By Dr. Karsonya Wise Whitehead
In 1642, 312 years before the beginning of the modern Civil Rights era, the first documented Black protest happened in this country. Eleven enslaved men and women petitioned for and won their freedom and land from the Council of New Netherland (later renamed New York). Since then, as laws began to be enacted designed to restrict our rights, we have continued to organize, petition, fight and die for our freedom. We know what it is like to have to face the full power of Whiteness and not be moved or cowered into defeat. It is important to note that the desire to be free—to be equal and to be unrestricted in movement and opportunity—has always been present in this country, in the hearts and minds of Black people. Struggle is as much a part of our American experience as racism and Whiteness, the twin cousins of White supremacy that flow from and into one another. White supremacy is exhausting. It is dangerous, and it is frightening. It as a thread that is woven into the fabric of our country and even if we pull on it, unless we are willing to pull the entire fabric apart, we will never be free from it.
In the past week alone, we have had multiple reminders of how tightly stitched the fabric is and has always been: from mourning the Charleston Nine (it was four years ago this week, they were murdered in their church by a White supremacist) to watching videos of police officers pulling their weapons on unarmed Black men, women and children. It is painful, but it is a part of the lived experience of what it means to be Black in America during a time when Whiteness is being coddled and protected. As a researcher and a Black woman, I am often struck by the unique ways that Whiteness is used as both a shield and a battering ram. It happened during my father’s generation as they fought to integrate this country, and it is happening now during my son’s generation as they are fighting to make Black lives matter to everyone.
In the past month, I conducted an unofficial poll asking nonpersons of color whether they were aware of or familiar with any racial oppression in the United States within the last 100 years. I found that, across the board, the only racial moment that felt comfortable talking about was the March on Washington. Many of them mentioned Black Lives Matter, and when I asked them to elaborate, they were unable to do so. They went through a litany of names and slogans (from “Hands Up, Don’t Shoot” to “I Can’t Breathe”) but they could not talk about where the movement was now, what it had accomplished, or why it was still relevant. What is interesting that if we just do the math, 100 hundred years ago, we were living in a country where there was legal segregation. Throughout the South, Black and White folks were separated and were reminded daily that one race was superior, and the other was inferior. It was as simple as a porcelain water fountain vs. a stone one; eating on the inside of a restaurant vs. ordering your food from a backdoor in the alley; and, paying your money and getting on the front of the bus vs. paying your money at the front door and then getting off and getting back on at the back door. At the same time, when you look at today’s landscape, from Charlottesville to Ferguson, so much remains unchanged.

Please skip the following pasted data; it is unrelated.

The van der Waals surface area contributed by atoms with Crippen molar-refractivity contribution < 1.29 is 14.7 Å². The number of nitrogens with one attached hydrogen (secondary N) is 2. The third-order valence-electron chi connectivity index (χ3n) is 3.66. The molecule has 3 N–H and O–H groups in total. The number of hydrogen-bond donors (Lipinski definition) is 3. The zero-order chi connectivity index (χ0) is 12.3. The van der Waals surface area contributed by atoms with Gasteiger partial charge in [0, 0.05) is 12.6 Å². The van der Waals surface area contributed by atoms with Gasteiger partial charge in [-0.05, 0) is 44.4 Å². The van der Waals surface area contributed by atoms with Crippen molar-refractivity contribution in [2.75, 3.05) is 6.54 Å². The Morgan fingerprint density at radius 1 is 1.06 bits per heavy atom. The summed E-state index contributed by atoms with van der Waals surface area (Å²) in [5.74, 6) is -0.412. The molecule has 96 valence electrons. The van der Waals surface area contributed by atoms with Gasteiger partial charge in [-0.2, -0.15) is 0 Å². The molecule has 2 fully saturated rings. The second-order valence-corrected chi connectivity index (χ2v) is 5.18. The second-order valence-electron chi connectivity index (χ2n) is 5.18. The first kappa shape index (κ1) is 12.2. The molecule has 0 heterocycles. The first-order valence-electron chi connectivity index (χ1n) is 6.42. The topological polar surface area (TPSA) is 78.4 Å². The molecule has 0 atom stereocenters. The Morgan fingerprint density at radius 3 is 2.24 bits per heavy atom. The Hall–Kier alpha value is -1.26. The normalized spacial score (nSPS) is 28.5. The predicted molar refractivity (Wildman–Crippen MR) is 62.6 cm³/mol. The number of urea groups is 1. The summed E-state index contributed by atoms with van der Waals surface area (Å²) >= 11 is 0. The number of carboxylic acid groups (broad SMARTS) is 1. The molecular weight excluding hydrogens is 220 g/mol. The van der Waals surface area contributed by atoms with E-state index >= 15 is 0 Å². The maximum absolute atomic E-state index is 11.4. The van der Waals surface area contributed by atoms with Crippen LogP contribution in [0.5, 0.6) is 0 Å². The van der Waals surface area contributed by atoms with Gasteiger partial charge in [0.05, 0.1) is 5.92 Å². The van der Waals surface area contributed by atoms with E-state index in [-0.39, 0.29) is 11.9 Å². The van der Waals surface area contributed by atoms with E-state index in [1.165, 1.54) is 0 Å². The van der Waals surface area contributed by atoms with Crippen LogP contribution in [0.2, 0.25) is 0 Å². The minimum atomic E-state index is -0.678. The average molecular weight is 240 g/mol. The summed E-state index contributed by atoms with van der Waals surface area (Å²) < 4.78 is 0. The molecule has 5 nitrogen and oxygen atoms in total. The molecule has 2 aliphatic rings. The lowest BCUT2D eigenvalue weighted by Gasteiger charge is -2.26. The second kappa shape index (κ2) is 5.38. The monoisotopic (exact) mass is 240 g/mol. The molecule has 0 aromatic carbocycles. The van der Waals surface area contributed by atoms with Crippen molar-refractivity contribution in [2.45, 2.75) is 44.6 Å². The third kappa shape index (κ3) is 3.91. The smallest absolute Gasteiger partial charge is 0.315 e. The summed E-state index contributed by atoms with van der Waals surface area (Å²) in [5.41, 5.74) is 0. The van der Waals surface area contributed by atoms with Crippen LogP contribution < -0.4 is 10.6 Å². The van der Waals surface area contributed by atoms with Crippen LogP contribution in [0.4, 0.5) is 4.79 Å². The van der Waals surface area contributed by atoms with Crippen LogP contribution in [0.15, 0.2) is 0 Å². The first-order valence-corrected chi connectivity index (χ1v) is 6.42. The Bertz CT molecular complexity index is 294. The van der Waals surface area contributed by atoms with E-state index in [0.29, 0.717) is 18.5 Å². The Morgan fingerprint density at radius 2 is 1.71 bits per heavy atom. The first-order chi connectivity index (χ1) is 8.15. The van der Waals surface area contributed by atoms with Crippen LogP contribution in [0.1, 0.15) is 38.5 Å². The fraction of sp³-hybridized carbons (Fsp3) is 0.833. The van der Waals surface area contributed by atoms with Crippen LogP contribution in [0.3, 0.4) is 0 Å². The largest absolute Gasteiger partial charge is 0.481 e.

White supremacy is at the heart of all that remains unchanged and, in some ways, unchallenged. It is the thread that for so long has been used to hold this country together. It is what we are fighting against even if we cannot name it. It is that sinking feeling that black and brown folks get when something happens where they are denigrated or overlooked or ignored, and they cannot verbalize what happened, but they can feel it, in every cell of their body. In the last 100 years, we have seen people leaning in and forcing this country to live up to the creed laid out in our foundational documents. We have seen people willing to die or go to jail or be ostracized or blackballed because they are drawing a line in the sand and saying not anymore, not on my watch.
We have seen changes over the last 100 years, changes that have worked to either completely end oppression or push it back. We need to understand that these changes happened because folks were willing to lean it; they were willing to bend their privilege; they were willing, to be honest, and admit that oppression and racism exists – even if it is not happening to them. Dr. King in his “Letter from a Birmingham Jail” said it best: I have almost reached the regrettable conclusion that the Negro’s great stumbling block in his stride toward freedom is not the White Citizen’s Councilor or the Ku Klux Klan, but the White moderate, who is more devoted to “order” than to justice; who prefers a negative peace which is the absence of tension to a positive peace which is the presence of justice; who constantly says: ‘I agree with you in the goal you seek, but I cannot agree with your methods of direct action’; who paternalistically believes he can set the timetable for another man’s freedom; who lives by a mythical concept of time and who constantly advises the Negro to wait for a “more convenient season.”
When someone says that there has not been any racial oppression in this country or that White supremacy has ended, everyone with a pen and a voice must speak out because as James Baldwin reminds us, history is not the past. It is the present. We carry our history with us. We are our history.
Karsonya Wise Whitehead ([email protected]; Twitter: @kayewhitehead) is the #Blackmommyactivist and an associate professor of communication and African and African American studies at Loyola University Maryland. She is the host of “Today With Dr. Kaye” on WEAA 88.9 FM and the organizer of the “In Defense of Ourselves” curriculum. She lives in Baltimore City with her husband and their two sons.
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